In 1948, The Elms hosted its most famous guest. Harry S. Truman checked into The Elms in secrecy on November 2, 1948, accompanied by six secret service agents. The President wanted to enjoy the quiet graciousness of the hotel and escape the stress of the Democratic campaign headquarters in Kansas City on Election Day. The President stayed in room 200, and he and his party occupied the entire west wing of the second floor (the first floor at this time did not exist as it does now; due to this change, the original Truman Suite is now room 300.) He took advantage of “America’s Haven of Health” and its various health benefit offerings.

Truman enjoyed the electric cabinet, salt rub, mineral water tubs and a massage. He then retired to his suite and listened to the radio for the election returns. The next morning, Truman left for the downtown Kansas City Democratic HQ for the photo ops of his victory. The next day, the newly elected President Truman returned to The Elms amid hundreds of members of the press and well-wishers. The Elms gained an even greater level of publicity thanks to that visit.

The 1950s, 1960s & 1970s

The 1950s ushered in the era of the corporate convention and The Elms went after it aggressively. The hotel was often reserved in full for national conventions. Names like Avon, Standard Oil, The American Red Cross and many others reserved the entire hotel for their conventions. During this time The Elms also gained a reputation as a wedding and honeymooners paradise.

By the end of the 1950s and the beginning of the 60s, the allure was fading. As the hotel went through different owners, it was marketed as, among other things, a motor inn and a Sheraton hotel. By 1970, The Elms closed its doors for the next eight years.

An '80s Revitalization

By the end of the 1970s and beginning of the 1980s, the city of Excelsior Springs and other investors were beginning to see a renewed hope in their crown jewel after several years of frustrating setbacks and crushing disappointments. By 1981, under new ownership, The Elms was alive once again with conventions, tourists and corporate retreats. An all-new spa renovation added to the allure, featuring a European-style lap pool surrounded by a jogging track, a waterfall tub and unique environmental rooms complete with hot tubs and cool mists.

The 1980s seemed to be a renewed golden era for the grand old Elms. Advisors were flown in from all over the country to assist in the latest upgrades, and parts of the hotel were converted into condominiums as part of a new time-share corporation. Formals, church retreats, wedding celebrations and club events were all part of the wonderful daily social whirl at the Elms. A corporate challenge course was also created for companies to conduct training exercises and team-building exercises. The Elms seemed to be settling into its renewed popularity when fate struck yet another cruel blow.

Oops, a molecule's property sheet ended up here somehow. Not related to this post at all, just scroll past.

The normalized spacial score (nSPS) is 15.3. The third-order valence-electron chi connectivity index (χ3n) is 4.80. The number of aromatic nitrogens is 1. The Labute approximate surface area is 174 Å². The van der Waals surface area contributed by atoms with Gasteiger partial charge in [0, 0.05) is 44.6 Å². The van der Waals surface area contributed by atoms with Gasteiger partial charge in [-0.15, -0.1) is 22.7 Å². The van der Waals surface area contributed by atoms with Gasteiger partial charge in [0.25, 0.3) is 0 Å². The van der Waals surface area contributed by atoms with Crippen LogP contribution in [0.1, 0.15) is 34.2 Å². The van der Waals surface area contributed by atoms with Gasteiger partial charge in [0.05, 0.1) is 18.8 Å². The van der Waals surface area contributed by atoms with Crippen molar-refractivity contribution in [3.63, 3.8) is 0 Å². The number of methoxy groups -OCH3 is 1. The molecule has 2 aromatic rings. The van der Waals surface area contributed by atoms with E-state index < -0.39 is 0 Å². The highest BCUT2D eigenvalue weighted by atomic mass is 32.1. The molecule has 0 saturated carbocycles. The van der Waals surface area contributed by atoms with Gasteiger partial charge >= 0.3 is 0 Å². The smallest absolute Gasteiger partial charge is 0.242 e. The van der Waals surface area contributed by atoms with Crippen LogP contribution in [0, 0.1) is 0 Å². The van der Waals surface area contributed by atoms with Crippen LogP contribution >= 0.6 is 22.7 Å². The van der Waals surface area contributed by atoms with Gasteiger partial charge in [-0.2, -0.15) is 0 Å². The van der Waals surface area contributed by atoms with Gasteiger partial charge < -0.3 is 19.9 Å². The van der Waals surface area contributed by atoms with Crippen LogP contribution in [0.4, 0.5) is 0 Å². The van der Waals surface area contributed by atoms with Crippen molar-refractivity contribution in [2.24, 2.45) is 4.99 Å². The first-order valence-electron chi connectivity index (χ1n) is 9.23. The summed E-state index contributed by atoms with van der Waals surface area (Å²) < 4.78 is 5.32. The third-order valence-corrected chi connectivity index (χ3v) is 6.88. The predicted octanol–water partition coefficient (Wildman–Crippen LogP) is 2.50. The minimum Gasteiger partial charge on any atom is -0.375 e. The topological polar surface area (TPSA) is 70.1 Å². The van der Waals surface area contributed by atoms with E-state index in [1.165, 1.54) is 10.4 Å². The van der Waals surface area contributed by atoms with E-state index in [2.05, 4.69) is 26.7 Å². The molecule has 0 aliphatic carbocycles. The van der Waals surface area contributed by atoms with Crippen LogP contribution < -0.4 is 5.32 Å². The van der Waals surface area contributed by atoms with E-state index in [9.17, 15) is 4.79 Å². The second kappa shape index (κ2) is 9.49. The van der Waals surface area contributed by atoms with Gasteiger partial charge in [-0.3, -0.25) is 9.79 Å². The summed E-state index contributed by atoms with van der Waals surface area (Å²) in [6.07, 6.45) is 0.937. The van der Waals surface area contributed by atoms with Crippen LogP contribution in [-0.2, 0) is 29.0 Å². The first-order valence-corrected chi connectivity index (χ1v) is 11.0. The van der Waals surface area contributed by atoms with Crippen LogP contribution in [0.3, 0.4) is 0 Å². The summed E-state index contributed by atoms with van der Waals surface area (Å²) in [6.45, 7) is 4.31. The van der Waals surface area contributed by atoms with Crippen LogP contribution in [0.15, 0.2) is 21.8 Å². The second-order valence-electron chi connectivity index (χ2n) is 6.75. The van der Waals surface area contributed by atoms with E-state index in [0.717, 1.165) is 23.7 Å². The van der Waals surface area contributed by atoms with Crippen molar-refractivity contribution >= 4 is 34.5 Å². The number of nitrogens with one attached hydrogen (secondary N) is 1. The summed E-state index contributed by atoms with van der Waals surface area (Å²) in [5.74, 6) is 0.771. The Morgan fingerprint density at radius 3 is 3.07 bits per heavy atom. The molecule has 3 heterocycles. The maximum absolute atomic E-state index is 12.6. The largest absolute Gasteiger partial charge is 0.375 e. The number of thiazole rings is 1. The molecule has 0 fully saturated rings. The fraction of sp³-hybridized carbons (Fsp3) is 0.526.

A Financial Setback

In the summer of 1991, the Elms Redevelopment Corporation and the hotel itself declared Chapter 11 bankruptcy. Rumors of the closing of the hotel were set ablaze as the stunned city leaders and community set about looking for ways to save the Elms once again. Despite all, the Elms continued to stay open and serve guests.

In November of 1994, the city of Excelsior Springs starting making moves toward buying the Elms. In October 1995, the city purchased all remaining interest in the hotel. The Elms continued to stay open and operated with a profit.

The city leaders continued to search for the proper buyers for the Elms. At the same time, the IRS was aggressively looking to collect on unpaid back taxes. To prevent the hotel from closing its doors, the city created a new organization to help transition the Elms to new investors.

By July of 1998, the Elms celebrated yet another grand opening after a $16-million renovation. The new Elms featured 153 guestrooms, state-of-the-art conference facilities and a brand-new spa.

Bringing The Elms into the 21st Century

In 2011, The Elms was closed again for $20 million in renovations to usher the hotel, spa, restaurant and grounds into the 21st century. With a grand reopening in the summer of 2012 and under the leadership of Widewaters Hotel Management, The Elms Hotel & Spa stands today as a Grande Dame of Hospitality, featuring spectacular amenities and gracious service. The hotel is a true survivor and stands as a magnificent tribute to the unbeatable spirit of the town of Excelsior Springs.

The Spirits of The Elms

Over the years, The Elms has been said to be host to several spirits. The origin of these ghosts has been the source of many a spirited discussion. While the hotel had seen two devastating fires, no fatalities had occurred. Rumors have persisted that one of the spirits was involved in one of the fires.

Some of the ghost legends purport that the lap pool area entertains the spirit of a gambler involved with illegal activities during the speakeasy days of Prohibition. Another story says the housekeeping staff has a spiritual adviser in the form of a ghost wearing a 1920s-style uniform.

One thing everyone seems to agree on is the friendliness of the spirits. These gracious ghosts may act as spiritual guides to the next adventures that await the grand hotel.